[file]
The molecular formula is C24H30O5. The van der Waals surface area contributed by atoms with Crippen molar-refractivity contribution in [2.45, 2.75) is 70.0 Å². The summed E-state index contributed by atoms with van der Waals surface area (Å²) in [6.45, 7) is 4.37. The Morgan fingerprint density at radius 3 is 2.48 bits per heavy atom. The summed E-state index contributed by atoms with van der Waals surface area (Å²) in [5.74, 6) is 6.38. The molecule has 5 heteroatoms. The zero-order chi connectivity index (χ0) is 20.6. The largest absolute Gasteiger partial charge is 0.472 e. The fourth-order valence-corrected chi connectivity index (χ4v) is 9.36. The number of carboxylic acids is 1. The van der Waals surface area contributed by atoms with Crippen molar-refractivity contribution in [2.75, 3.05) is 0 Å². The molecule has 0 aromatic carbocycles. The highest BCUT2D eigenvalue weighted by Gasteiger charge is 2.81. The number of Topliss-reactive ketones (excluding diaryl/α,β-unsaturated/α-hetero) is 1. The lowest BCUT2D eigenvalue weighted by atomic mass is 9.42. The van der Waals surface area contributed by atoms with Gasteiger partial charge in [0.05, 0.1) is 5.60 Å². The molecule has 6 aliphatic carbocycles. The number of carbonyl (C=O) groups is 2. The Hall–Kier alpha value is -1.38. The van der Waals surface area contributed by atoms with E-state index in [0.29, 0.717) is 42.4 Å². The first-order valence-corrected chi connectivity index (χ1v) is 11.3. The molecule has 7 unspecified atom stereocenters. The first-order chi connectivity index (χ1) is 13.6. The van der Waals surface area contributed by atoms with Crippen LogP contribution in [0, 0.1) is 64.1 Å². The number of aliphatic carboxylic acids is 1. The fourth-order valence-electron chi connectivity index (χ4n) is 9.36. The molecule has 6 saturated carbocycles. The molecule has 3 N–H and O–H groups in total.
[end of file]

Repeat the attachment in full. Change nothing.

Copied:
The molecular formula is C24H30O5. The van der Waals surface area contributed by atoms with Crippen molar-refractivity contribution in [2.45, 2.75) is 70.0 Å². The summed E-state index contributed by atoms with van der Waals surface area (Å²) in [6.45, 7) is 4.37. The Morgan fingerprint density at radius 3 is 2.48 bits per heavy atom. The summed E-state index contributed by atoms with van der Waals surface area (Å²) in [5.74, 6) is 6.38. The molecule has 5 heteroatoms. The zero-order chi connectivity index (χ0) is 20.6. The largest absolute Gasteiger partial charge is 0.472 e. The fourth-order valence-corrected chi connectivity index (χ4v) is 9.36. The number of carboxylic acids is 1. The van der Waals surface area contributed by atoms with Crippen molar-refractivity contribution in [2.75, 3.05) is 0 Å². The molecule has 0 aromatic carbocycles. The highest BCUT2D eigenvalue weighted by Gasteiger charge is 2.81. The number of Topliss-reactive ketones (excluding diaryl/α,β-unsaturated/α-hetero) is 1. The lowest BCUT2D eigenvalue weighted by atomic mass is 9.42. The van der Waals surface area contributed by atoms with Gasteiger partial charge in [0.05, 0.1) is 5.60 Å². The molecule has 6 aliphatic carbocycles. The number of carbonyl (C=O) groups is 2. The Hall–Kier alpha value is -1.38. The van der Waals surface area contributed by atoms with E-state index in [0.29, 0.717) is 42.4 Å². The first-order valence-corrected chi connectivity index (χ1v) is 11.3. The molecule has 7 unspecified atom stereocenters. The first-order chi connectivity index (χ1) is 13.6. The van der Waals surface area contributed by atoms with Crippen LogP contribution in [0, 0.1) is 64.1 Å². The number of aliphatic carboxylic acids is 1. The fourth-order valence-electron chi connectivity index (χ4n) is 9.36. The molecule has 6 saturated carbocycles. The molecule has 3 N–H and O–H groups in total.